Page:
Wednesday, August 26, 2009

Restaurant-Style Southern Deep Fried Okra

Sliced okra is dipped in buttermilk and then dredged in a lightly seasoned mixture of cornmeal and flour, then deep fried to crispy perfection.

Restaurant-Style Southern Deep Fried Okra

We use okra a lot down here in the Deep South where gumbo is king, as a thickening agent. I believe that and steamed - yes, with that gooey, buttery, slime and all - are the only two ways that my Mama ever made okra when I was growin' up.

While most southern kitchens will feature a more classic pan fried okra, tossed with lots of cornmeal and cooked up in a small amount of fat, often bacon drippings in a hot cast iron skillet, this deep fried version is what you will most often find served at a restaurant.

I love okra cooked up just about any way you can think of - smothered with fresh garden tomatoes, bacon and sweet onion, roasted crispy or pan fried in a cast iron skillet, in a summer succotash, in a ratatouille, a summer veggie skillet, and most certainly, fried.

It's hard to keep up with them coming out of the fryer because everybody wants to just grab them up! Okra not in season? Grab a bag of precut okra from the freezer section! Excellent as a side dish, alone as a snack, and really good as a salad topper, or try it dipped in some yummy Comeback Sauce.

Here's how I make my restaurant-style deep fried okra.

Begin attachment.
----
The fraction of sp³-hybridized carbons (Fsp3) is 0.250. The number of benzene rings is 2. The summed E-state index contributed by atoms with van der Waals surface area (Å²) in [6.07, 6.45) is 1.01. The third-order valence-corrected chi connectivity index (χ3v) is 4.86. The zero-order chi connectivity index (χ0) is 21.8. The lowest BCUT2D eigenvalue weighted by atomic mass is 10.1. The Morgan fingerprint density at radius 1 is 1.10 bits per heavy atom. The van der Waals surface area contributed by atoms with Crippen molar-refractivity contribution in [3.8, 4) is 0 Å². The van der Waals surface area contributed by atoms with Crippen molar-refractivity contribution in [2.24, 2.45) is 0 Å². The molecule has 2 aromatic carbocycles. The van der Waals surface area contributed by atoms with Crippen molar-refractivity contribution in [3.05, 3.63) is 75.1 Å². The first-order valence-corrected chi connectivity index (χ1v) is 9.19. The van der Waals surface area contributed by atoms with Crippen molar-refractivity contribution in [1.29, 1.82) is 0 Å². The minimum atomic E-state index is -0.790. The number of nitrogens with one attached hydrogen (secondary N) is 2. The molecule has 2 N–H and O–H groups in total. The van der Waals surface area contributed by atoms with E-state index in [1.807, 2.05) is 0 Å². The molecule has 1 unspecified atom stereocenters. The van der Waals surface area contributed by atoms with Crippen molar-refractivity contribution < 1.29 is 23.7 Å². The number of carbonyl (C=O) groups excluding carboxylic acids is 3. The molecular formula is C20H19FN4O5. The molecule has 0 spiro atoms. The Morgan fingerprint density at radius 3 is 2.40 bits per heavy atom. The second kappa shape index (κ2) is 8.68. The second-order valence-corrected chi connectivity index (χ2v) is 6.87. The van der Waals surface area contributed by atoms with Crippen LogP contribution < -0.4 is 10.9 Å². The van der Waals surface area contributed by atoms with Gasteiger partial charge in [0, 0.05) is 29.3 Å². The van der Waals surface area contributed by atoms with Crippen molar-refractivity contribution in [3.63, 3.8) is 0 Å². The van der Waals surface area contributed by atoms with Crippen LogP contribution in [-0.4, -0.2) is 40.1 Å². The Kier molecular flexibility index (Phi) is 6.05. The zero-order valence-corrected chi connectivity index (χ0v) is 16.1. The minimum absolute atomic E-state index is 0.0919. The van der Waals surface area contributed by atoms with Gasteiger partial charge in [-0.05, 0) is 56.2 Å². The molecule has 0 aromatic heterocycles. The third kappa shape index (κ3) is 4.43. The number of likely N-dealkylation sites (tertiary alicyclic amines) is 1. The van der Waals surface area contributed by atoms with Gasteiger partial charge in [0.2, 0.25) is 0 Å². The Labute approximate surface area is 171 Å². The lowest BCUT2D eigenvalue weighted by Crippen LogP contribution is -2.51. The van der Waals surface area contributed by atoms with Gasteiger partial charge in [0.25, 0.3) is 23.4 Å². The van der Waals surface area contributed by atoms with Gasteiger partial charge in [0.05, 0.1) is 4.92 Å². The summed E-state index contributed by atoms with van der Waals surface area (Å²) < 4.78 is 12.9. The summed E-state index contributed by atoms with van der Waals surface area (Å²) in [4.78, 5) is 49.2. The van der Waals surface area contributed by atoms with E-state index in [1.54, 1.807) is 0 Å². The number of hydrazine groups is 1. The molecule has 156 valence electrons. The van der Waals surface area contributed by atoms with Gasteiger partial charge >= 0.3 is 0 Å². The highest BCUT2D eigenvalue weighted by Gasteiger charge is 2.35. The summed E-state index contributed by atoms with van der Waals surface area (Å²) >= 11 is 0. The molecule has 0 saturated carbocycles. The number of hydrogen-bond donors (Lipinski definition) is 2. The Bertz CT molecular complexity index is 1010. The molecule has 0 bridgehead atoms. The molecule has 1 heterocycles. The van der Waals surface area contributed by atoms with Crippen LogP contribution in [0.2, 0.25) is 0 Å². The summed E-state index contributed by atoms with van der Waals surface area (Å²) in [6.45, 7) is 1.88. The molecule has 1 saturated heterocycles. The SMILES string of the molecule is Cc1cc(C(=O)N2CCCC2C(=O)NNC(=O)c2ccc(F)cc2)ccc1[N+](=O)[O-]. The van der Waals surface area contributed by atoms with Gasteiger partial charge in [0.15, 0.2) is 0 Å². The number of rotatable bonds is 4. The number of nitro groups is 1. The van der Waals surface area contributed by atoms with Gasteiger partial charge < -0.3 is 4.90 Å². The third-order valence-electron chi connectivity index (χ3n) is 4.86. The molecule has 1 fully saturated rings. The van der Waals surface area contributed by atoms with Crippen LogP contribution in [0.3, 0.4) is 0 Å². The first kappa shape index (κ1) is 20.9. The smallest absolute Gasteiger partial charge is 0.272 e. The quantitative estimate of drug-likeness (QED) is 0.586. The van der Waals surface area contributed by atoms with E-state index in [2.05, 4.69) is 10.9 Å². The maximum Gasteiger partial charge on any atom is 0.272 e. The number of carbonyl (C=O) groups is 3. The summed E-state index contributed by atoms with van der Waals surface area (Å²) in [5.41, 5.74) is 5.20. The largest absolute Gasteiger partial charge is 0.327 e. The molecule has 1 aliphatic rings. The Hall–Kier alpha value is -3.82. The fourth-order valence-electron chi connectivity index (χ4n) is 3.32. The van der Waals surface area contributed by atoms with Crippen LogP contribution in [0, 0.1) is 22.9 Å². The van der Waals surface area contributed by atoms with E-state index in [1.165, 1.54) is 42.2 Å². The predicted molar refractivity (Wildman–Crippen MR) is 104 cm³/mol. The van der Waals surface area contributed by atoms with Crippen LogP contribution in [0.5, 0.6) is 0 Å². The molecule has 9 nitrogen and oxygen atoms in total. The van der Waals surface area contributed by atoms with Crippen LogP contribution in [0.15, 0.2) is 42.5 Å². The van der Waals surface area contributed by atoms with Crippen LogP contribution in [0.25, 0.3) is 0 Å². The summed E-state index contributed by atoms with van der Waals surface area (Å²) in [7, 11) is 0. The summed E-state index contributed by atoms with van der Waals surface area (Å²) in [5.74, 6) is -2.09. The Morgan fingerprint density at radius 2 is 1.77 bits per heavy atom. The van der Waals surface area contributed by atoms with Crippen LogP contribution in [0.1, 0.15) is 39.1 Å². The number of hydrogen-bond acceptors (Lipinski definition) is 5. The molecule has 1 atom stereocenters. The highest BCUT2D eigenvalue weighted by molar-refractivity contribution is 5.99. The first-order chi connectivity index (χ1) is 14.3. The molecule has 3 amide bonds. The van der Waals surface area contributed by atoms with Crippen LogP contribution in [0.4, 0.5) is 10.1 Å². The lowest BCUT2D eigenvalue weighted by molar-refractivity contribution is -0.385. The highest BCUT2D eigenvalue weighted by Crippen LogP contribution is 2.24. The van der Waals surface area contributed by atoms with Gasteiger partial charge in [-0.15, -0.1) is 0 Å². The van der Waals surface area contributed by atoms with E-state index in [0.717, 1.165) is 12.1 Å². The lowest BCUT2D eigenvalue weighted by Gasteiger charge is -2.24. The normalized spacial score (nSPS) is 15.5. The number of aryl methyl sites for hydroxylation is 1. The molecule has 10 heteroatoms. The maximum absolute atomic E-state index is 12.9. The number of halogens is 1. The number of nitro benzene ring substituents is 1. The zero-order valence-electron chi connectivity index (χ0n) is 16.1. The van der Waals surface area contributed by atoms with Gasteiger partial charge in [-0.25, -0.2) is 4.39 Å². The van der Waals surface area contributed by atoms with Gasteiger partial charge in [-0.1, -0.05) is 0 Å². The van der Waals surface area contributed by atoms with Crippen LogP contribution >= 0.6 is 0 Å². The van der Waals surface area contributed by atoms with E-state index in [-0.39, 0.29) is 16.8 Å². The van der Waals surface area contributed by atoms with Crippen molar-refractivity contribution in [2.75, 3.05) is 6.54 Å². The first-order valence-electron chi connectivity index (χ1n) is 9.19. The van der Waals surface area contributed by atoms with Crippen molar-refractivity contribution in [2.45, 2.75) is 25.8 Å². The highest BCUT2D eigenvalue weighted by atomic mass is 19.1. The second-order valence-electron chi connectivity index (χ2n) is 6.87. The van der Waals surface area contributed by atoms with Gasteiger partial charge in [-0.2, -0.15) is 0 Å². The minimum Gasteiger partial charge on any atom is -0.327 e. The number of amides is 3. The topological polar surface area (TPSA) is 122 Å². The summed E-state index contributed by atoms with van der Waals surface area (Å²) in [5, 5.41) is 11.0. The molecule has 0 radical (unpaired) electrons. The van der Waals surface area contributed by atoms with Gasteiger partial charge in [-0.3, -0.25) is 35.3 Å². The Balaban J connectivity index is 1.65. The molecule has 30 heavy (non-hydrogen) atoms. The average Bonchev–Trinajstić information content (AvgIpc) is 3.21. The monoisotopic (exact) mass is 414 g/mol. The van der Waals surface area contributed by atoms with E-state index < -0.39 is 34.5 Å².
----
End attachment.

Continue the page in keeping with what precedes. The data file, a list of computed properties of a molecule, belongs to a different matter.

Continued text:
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Recipe: Restaurant-Style Southern Deep Fried Okra

©From the Kitchen of Deep South Dish
Prep time: 10 min |Cook time: 15 min | Yield: About 4 to 6 servings

  • 1 pound of okra
  • 1-1/2 cups buttermilk
  • 2 teaspoons of hot sauce, optional
  • 1 egg
  • 2 cups of yellow cornmeal
  • 2 cups of self rising flour
  • 1 teaspoon of kosher salt
  • 1/4 teaspoon of Cajun seasoning (like Slap Ya Mama), or to taste, optional
  • Deep fryer and fresh vegetable or canola oil

Preheat the fryer to 375 degrees F, or if using a skillet heat the oil.

Cut the okra either into 1/2 inch slices or lengthwise; set aside. Whisk together the buttermilk, hot sauce and egg; set aside. In a separate bowl, combine the cornmeal with the flour, salt and Cajun seasoning.

Dip the okra into the buttermilk, let excess buttermilk drip off and then dredge in the flour mixture. Fry in batches for 3 or 4 minutes, or just until golden brown; don't overcrowd! Sprinkle with additional salt if desired; serve hot.

Cook's Notes: Substitute 2 sleeves of saltine crackers, crushed fine to a meal, for the cornmeal. You can also eliminate the flour and just use cornmeal alone if you prefer. Don't keep buttermilk on hand? Easy. Just check out this tip.


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Check These Recipes Out Too Y'all!

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Posted by on August 26, 2009

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  1. YUM! Fried okra just screams southern cuisine! LOVE LOVE LOVE it! Gotta have some marinara for dipping though. :)

  2. That looks delicious! I am totally craving it now, haha.

  3. Oh Mary, I love fried okra! I actually made and posted it a few weeks ago's just one of those foods you've got to have every so often! Yours looks perfect!

  4. Ah, the sacrifices you make for us ;). Your fried okra looks amazing!